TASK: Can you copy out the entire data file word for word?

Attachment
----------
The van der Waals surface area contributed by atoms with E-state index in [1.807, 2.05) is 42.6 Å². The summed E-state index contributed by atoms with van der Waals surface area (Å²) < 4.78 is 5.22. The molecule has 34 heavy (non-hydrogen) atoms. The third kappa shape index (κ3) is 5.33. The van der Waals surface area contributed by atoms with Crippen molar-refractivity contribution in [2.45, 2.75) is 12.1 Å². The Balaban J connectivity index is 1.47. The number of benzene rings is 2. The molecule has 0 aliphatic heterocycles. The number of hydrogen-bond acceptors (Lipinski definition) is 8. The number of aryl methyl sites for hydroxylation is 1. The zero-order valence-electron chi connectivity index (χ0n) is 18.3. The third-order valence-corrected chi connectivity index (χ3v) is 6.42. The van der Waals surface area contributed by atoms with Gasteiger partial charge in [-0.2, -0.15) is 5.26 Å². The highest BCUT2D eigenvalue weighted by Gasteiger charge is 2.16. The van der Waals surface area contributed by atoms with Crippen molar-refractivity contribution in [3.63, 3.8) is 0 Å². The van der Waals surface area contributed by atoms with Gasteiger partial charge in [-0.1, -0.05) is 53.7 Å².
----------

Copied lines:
The van der Waals surface area contributed by atoms with E-state index in [1.807, 2.05) is 42.6 Å². The summed E-state index contributed by atoms with van der Waals surface area (Å²) < 4.78 is 5.22. The molecule has 34 heavy (non-hydrogen) atoms. The third kappa shape index (κ3) is 5.33. The van der Waals surface area contributed by atoms with Crippen molar-refractivity contribution in [2.45, 2.75) is 12.1 Å². The Balaban J connectivity index is 1.47. The number of benzene rings is 2. The molecule has 0 aliphatic heterocycles. The number of hydrogen-bond acceptors (Lipinski definition) is 8. The number of aryl methyl sites for hydroxylation is 1. The zero-order valence-electron chi connectivity index (χ0n) is 18.3. The third-order valence-corrected chi connectivity index (χ3v) is 6.42. The van der Waals surface area contributed by atoms with Gasteiger partial charge in [-0.2, -0.15) is 5.26 Å². The highest BCUT2D eigenvalue weighted by Gasteiger charge is 2.16. The van der Waals surface area contributed by atoms with Crippen molar-refractivity contribution in [3.63, 3.8) is 0 Å². The van der Waals surface area contributed by atoms with Gasteiger partial charge in [-0.1, -0.05) is 53.7 Å².